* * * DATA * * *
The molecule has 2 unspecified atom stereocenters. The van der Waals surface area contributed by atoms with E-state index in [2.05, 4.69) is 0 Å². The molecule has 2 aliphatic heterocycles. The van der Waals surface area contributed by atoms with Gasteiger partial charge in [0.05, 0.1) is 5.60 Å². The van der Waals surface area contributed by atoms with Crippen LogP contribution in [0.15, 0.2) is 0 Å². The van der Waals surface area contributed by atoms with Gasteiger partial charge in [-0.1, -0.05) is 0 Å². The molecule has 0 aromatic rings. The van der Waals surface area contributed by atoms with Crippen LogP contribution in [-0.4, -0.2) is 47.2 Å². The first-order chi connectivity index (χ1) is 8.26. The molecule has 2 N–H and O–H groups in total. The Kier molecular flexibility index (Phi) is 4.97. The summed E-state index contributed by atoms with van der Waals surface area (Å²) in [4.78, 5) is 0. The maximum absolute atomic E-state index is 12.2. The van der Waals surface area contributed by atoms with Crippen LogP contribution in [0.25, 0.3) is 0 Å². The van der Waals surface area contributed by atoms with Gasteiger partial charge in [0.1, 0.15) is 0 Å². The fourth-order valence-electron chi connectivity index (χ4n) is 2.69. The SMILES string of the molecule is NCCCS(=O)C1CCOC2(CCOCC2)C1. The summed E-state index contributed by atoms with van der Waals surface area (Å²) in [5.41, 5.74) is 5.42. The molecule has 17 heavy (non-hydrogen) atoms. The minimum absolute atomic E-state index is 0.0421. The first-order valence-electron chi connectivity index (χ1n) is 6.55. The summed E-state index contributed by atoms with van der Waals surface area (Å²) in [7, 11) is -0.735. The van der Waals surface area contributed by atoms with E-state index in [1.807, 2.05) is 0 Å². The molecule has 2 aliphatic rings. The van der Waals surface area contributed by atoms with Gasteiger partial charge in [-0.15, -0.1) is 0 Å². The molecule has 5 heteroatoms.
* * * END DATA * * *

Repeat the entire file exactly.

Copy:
The molecule has 2 unspecified atom stereocenters. The van der Waals surface area contributed by atoms with E-state index in [2.05, 4.69) is 0 Å². The molecule has 2 aliphatic heterocycles. The van der Waals surface area contributed by atoms with Gasteiger partial charge in [0.05, 0.1) is 5.60 Å². The van der Waals surface area contributed by atoms with Crippen LogP contribution in [0.15, 0.2) is 0 Å². The van der Waals surface area contributed by atoms with Gasteiger partial charge in [-0.1, -0.05) is 0 Å². The molecule has 0 aromatic rings. The van der Waals surface area contributed by atoms with Crippen LogP contribution in [-0.4, -0.2) is 47.2 Å². The first-order chi connectivity index (χ1) is 8.26. The molecule has 2 N–H and O–H groups in total. The Kier molecular flexibility index (Phi) is 4.97. The summed E-state index contributed by atoms with van der Waals surface area (Å²) in [4.78, 5) is 0. The maximum absolute atomic E-state index is 12.2. The van der Waals surface area contributed by atoms with Crippen LogP contribution in [0.25, 0.3) is 0 Å². The van der Waals surface area contributed by atoms with Gasteiger partial charge in [0.1, 0.15) is 0 Å². The fourth-order valence-electron chi connectivity index (χ4n) is 2.69. The SMILES string of the molecule is NCCCS(=O)C1CCOC2(CCOCC2)C1. The summed E-state index contributed by atoms with van der Waals surface area (Å²) in [5.41, 5.74) is 5.42. The molecule has 17 heavy (non-hydrogen) atoms. The minimum absolute atomic E-state index is 0.0421. The first-order valence-electron chi connectivity index (χ1n) is 6.55. The summed E-state index contributed by atoms with van der Waals surface area (Å²) in [7, 11) is -0.735. The van der Waals surface area contributed by atoms with E-state index in [1.807, 2.05) is 0 Å². The molecule has 2 aliphatic rings. The van der Waals surface area contributed by atoms with Gasteiger partial charge in [-0.15, -0.1) is 0 Å². The molecule has 5 heteroatoms.